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NATIONAL POLICE/PRISON

Reforming Qualified Immunity is an Uphill Battle

IMG_2012 Date: 30 May 2020, 22:30 Source: IMG_2012 Author: Becker1999 from Grove City, OH

Even in cases where the use of excessive force was clear and well documented officers have not faced consequences because of qualified immunity.

On Tuesday June 15 the Supreme Court denied a petition by the American Civil Liberties Union (ACLU) to reexamine a case involving police brutality that challenged qualified immunity.

That same day President Trump signed an Executive Order on police reform which included sections on use of force, information sharing on law enforcement officers, and community engagement, but it did not address qualified immunity.

This doctrine, that provides legal protection for law enforcement officers while they’re working, is becoming one of the most challenging and contentious areas of police reform. But without addressing it, other reforms may not carry as much weight.

What is Qualified Immunity

Qualified immunity originates from an law on civil action for the deprivation of rights. The statue essentially says that if a person deprives a U.S. citizen of their rights then the citizen can seek to hold that person legally liable, even if that person is a government agent. One of the reasons the original statute was enacted was to enable address the many ways the Klu Klux Klan terrorized people after the Civil War. The law was not intended to provide protection to law enforcement agents for violating citizen’s rights.

Subsequent Supreme Court cases involving the law created the precedents that provide the structure of what qualified immunity is today. In practice what it means now is that officers are frequently not held legally responsible if they violated a citizen’s “clearly established” rights in the course of doing their jobs. “Clearly established” is interpreted to mean that if other law enforcement officers have not been convicted of wrongdoing in a similar case then qualified immunity applies and officers can’t be held liable for wrongdoing if they violated a citizen’s rights while on duty.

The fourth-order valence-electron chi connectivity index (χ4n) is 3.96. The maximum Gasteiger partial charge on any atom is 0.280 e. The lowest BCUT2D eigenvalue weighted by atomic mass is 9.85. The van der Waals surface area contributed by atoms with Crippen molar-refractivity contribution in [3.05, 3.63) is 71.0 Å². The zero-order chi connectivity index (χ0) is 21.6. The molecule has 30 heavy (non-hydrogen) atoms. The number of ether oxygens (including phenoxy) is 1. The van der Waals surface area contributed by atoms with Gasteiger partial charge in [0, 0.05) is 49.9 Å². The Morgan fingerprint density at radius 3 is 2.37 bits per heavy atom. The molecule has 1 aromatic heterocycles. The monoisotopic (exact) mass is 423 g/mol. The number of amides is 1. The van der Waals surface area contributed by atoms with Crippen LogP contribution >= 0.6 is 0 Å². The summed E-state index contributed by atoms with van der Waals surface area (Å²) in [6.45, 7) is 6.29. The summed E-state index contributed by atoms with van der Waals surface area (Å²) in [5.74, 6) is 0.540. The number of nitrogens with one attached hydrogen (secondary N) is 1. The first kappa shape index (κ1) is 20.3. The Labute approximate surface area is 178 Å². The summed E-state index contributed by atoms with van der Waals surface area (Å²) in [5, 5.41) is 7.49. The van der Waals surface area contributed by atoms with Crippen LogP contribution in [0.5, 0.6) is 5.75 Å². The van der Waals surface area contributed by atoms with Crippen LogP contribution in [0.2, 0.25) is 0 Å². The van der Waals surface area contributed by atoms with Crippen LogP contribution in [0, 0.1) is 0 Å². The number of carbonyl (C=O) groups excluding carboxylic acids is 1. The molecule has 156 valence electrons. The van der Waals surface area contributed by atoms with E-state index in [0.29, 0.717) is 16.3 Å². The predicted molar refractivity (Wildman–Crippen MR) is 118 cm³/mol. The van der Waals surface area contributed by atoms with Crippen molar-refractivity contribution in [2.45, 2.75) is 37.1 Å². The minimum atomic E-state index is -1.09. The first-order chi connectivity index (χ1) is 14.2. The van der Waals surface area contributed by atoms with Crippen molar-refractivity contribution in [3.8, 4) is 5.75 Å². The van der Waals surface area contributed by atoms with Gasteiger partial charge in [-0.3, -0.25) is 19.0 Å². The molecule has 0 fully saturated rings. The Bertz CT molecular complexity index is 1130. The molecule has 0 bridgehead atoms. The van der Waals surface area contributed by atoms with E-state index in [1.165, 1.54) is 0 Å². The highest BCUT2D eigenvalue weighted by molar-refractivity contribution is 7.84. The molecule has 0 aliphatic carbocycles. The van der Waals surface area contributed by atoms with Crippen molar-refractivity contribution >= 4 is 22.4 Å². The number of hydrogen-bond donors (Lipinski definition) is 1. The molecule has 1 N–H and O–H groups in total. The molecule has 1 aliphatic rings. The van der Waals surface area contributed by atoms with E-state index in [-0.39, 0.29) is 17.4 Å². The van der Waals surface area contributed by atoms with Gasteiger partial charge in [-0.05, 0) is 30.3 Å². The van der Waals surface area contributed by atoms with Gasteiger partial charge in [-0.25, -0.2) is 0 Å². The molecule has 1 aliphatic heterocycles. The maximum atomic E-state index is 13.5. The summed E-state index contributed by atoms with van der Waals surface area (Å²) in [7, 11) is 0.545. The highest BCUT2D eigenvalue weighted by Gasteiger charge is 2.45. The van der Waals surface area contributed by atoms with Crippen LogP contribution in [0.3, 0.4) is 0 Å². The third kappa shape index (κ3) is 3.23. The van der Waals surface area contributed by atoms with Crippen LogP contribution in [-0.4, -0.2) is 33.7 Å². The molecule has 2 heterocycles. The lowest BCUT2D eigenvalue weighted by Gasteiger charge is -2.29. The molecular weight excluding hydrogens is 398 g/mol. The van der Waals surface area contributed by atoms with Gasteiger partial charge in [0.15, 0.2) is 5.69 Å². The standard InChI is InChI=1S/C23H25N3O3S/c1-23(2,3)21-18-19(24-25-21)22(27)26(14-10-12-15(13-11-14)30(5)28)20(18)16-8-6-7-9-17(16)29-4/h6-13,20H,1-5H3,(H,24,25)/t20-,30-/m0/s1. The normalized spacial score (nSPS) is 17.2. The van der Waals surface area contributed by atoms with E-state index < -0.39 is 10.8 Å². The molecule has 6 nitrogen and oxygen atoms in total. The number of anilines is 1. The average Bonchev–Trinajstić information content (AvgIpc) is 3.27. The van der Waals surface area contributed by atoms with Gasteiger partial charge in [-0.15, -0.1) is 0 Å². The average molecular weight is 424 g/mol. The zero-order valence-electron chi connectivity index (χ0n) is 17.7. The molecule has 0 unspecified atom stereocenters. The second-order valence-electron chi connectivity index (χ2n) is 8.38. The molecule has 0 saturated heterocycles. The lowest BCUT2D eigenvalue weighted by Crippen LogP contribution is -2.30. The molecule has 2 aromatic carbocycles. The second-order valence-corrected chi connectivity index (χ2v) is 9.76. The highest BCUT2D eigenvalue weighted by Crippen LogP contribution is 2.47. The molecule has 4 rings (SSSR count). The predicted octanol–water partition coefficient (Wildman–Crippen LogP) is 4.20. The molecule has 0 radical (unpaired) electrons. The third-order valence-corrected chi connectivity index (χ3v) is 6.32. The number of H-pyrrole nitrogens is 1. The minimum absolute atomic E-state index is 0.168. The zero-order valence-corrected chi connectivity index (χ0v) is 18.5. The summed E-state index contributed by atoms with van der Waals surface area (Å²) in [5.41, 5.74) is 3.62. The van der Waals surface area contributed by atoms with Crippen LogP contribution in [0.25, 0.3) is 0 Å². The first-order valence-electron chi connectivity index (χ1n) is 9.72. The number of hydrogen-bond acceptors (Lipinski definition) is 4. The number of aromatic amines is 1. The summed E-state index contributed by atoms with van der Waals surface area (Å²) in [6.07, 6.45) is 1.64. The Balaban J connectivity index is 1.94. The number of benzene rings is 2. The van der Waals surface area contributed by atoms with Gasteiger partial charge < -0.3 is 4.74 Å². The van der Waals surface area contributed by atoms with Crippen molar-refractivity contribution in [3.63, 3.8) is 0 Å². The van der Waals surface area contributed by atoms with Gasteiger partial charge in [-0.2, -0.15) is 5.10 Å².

Courts use the “clearly established” criteria as a test to determine whether or not to hear cases where qualified immunity may be used a defense. Because of precedents set in previous cases, each time qualified immunity is successfully used as a defense against prosecution for a particular violation, it becomes that much harder to prosecute the next case.

A study by Reuters published in May of this year, has shown that because of this test and the way the law is being applied, cases regarding the use of excessive force are extremely hard to prosecute effectively because of the protections provided by qualified immunity. Even in cases where the use of excessive force was clear and well documented officers have not faced consequences because of qualified immunity.

Reuters found among the cases it analyzed more than three dozen in which qualified immunity protected officers whose actions had been deemed unlawful. Outside of Dallas, Texas, five officers fired 17 shots at a bicyclist who was 100 yards away, killing him, in a case of mistaken identity. In Heber City, Utah, an officer threw to the ground an unarmed man he had pulled over for a cracked windshield, leaving the man with brain damage. In Prince George’s County, Maryland, an officer shot a man in a mental health crisis who was stabbing himself and trying to slit his own throat.